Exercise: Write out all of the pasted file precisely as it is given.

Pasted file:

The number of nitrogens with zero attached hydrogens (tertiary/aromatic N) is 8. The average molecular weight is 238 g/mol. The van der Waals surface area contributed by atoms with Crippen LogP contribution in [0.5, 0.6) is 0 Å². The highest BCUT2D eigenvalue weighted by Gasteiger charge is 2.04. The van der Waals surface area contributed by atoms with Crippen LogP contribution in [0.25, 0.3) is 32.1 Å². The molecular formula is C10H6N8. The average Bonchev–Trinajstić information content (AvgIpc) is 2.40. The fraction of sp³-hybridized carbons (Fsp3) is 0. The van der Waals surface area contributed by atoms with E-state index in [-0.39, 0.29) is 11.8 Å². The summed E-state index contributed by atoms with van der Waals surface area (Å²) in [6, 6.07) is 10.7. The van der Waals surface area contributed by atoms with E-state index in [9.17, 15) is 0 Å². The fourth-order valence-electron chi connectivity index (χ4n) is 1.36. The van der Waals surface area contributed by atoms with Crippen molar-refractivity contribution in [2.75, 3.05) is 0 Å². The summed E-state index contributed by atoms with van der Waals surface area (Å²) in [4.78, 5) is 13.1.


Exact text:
The number of nitrogens with zero attached hydrogens (tertiary/aromatic N) is 8. The average molecular weight is 238 g/mol. The van der Waals surface area contributed by atoms with Crippen LogP contribution in [0.5, 0.6) is 0 Å². The highest BCUT2D eigenvalue weighted by Gasteiger charge is 2.04. The van der Waals surface area contributed by atoms with Crippen LogP contribution in [0.25, 0.3) is 32.1 Å². The molecular formula is C10H6N8. The average Bonchev–Trinajstić information content (AvgIpc) is 2.40. The fraction of sp³-hybridized carbons (Fsp3) is 0. The van der Waals surface area contributed by atoms with E-state index in [-0.39, 0.29) is 11.8 Å². The summed E-state index contributed by atoms with van der Waals surface area (Å²) in [6, 6.07) is 10.7. The van der Waals surface area contributed by atoms with E-state index in [9.17, 15) is 0 Å². The fourth-order valence-electron chi connectivity index (χ4n) is 1.36. The van der Waals surface area contributed by atoms with Crippen molar-refractivity contribution in [2.75, 3.05) is 0 Å². The summed E-state index contributed by atoms with van der Waals surface area (Å²) in [4.78, 5) is 13.1.